St Pancras Station – Simon Bradley (Profile Books, £14.99)
I have some sympathy with the hard-working architect George Gilbert Scott, who designed that great redbrick edifice, the Midland Grand Hotel at St Pancras. He was such a busy man that he was known to telegraph his assistants from provincial stations to ask: ?Why am I here??
The Midland Grand is perhaps his greatest legacy, certainly a great London landmark that has found its way (with its extremely fine adjoining train shed designed by W. H. Barlow) into an excellent series of small books on the Wonders of the World. It?s up there, in fact, with the Parthenon.
St Pancras Station is a beautifully written book of 180 pages, which explores the building, use and reputation of this remarkable complex. Simon Bradley?s erudition makes it not merely a pleasure to read, but also an excellent introduction to the 19th-century Gothic Revival (which so many moderns regard as backward looking, ignoring the sheer flexibility and ambition of the style) and the great age of railways. St Pancras is, after all, the one place where these two strands actually meet.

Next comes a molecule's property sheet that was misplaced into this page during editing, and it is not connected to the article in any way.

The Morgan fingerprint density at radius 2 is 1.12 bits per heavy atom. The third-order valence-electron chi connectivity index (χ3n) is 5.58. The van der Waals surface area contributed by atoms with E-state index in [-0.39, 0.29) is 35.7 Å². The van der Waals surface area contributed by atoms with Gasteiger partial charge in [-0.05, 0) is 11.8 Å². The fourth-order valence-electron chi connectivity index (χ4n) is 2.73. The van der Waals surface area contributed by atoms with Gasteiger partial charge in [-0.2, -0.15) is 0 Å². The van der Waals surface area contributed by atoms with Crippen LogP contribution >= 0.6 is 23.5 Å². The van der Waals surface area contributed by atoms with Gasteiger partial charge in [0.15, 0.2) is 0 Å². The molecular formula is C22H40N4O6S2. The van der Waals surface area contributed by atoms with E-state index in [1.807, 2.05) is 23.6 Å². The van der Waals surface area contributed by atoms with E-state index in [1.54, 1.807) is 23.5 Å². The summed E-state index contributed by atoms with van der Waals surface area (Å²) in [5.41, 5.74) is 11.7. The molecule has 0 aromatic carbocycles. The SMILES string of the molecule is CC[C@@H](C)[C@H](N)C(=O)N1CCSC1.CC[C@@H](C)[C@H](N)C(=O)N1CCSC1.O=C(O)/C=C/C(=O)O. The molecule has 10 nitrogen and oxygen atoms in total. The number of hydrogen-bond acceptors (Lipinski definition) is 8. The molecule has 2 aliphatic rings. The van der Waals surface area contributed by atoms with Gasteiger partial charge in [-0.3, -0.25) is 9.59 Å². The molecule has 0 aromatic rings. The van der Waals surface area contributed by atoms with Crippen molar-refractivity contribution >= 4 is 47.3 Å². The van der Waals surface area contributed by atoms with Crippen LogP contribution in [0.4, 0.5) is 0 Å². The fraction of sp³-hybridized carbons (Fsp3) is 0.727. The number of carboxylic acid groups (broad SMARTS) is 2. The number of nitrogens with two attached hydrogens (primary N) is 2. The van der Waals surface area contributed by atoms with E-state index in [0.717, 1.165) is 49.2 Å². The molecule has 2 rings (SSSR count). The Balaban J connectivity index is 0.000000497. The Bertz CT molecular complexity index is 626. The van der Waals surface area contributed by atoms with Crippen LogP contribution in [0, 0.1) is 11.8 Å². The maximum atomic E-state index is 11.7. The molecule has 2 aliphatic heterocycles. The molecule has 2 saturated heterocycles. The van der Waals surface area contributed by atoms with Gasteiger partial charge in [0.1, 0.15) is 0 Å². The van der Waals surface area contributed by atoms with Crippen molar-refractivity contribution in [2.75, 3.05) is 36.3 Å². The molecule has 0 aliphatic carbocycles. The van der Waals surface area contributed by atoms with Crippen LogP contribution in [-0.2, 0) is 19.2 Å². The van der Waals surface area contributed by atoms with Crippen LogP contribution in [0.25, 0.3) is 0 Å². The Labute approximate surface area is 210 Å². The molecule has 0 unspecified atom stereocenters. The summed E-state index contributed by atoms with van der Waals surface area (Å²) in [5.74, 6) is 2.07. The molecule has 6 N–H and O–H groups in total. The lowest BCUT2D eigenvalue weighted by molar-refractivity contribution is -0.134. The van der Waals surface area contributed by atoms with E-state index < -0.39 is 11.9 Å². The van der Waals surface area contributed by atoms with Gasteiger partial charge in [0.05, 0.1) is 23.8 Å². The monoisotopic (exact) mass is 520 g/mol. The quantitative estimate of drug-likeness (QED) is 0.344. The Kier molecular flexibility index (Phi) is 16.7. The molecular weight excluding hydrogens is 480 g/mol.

The author deals eloquently with many different subjects, not least the bitter campaign fought against the demolition of this marvellous complex, after the hotel closed as early as 1935 to become offices. (One chairman of the Gordon Hotel Company remarked in 1928 that hotels were like battleships, obsolete after 20 years.) All this has changed at St Pancras station, which is about to reopen this year.
I especially like Mr Bradley?s thoughts on the rather advanced sounding Ladies? Smoking Room of this great Victorian hotel, which, during the warmth of the summer, would have its doors thrown open towards the road: ?To imagine a fashionable lady of 1900 in the room, straining to decode the muffled chords of Wagner or Debussy above the roar of horseshoes and cartwheels, is to feel the poignancy of the gulf between the present and the not so distant past.?